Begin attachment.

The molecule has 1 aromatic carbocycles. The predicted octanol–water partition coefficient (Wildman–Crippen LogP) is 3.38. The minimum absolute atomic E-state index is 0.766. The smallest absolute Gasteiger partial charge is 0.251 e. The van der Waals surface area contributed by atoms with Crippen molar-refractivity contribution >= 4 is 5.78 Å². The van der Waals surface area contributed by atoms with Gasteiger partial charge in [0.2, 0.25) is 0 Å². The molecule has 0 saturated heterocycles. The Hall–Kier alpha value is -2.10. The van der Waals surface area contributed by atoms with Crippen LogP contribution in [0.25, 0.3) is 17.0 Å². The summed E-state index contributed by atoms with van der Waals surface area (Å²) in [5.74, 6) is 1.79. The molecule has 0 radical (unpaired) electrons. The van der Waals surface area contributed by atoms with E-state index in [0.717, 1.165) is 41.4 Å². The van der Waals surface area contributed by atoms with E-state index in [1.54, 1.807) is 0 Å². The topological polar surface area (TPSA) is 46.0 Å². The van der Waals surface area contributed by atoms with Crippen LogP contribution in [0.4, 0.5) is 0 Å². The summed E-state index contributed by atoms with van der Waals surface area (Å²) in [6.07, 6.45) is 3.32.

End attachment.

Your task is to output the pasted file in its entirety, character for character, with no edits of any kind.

The molecule has 1 aromatic carbocycles. The predicted octanol–water partition coefficient (Wildman–Crippen LogP) is 3.38. The minimum absolute atomic E-state index is 0.766. The smallest absolute Gasteiger partial charge is 0.251 e. The van der Waals surface area contributed by atoms with Crippen molar-refractivity contribution >= 4 is 5.78 Å². The van der Waals surface area contributed by atoms with Gasteiger partial charge in [0.2, 0.25) is 0 Å². The molecule has 0 saturated heterocycles. The Hall–Kier alpha value is -2.10. The van der Waals surface area contributed by atoms with Crippen LogP contribution in [0.25, 0.3) is 17.0 Å². The summed E-state index contributed by atoms with van der Waals surface area (Å²) in [5.74, 6) is 1.79. The molecule has 0 radical (unpaired) electrons. The van der Waals surface area contributed by atoms with E-state index in [0.717, 1.165) is 41.4 Å². The van der Waals surface area contributed by atoms with E-state index in [1.54, 1.807) is 0 Å². The topological polar surface area (TPSA) is 46.0 Å². The van der Waals surface area contributed by atoms with Crippen LogP contribution in [0.4, 0.5) is 0 Å². The summed E-state index contributed by atoms with van der Waals surface area (Å²) in [6.07, 6.45) is 3.32.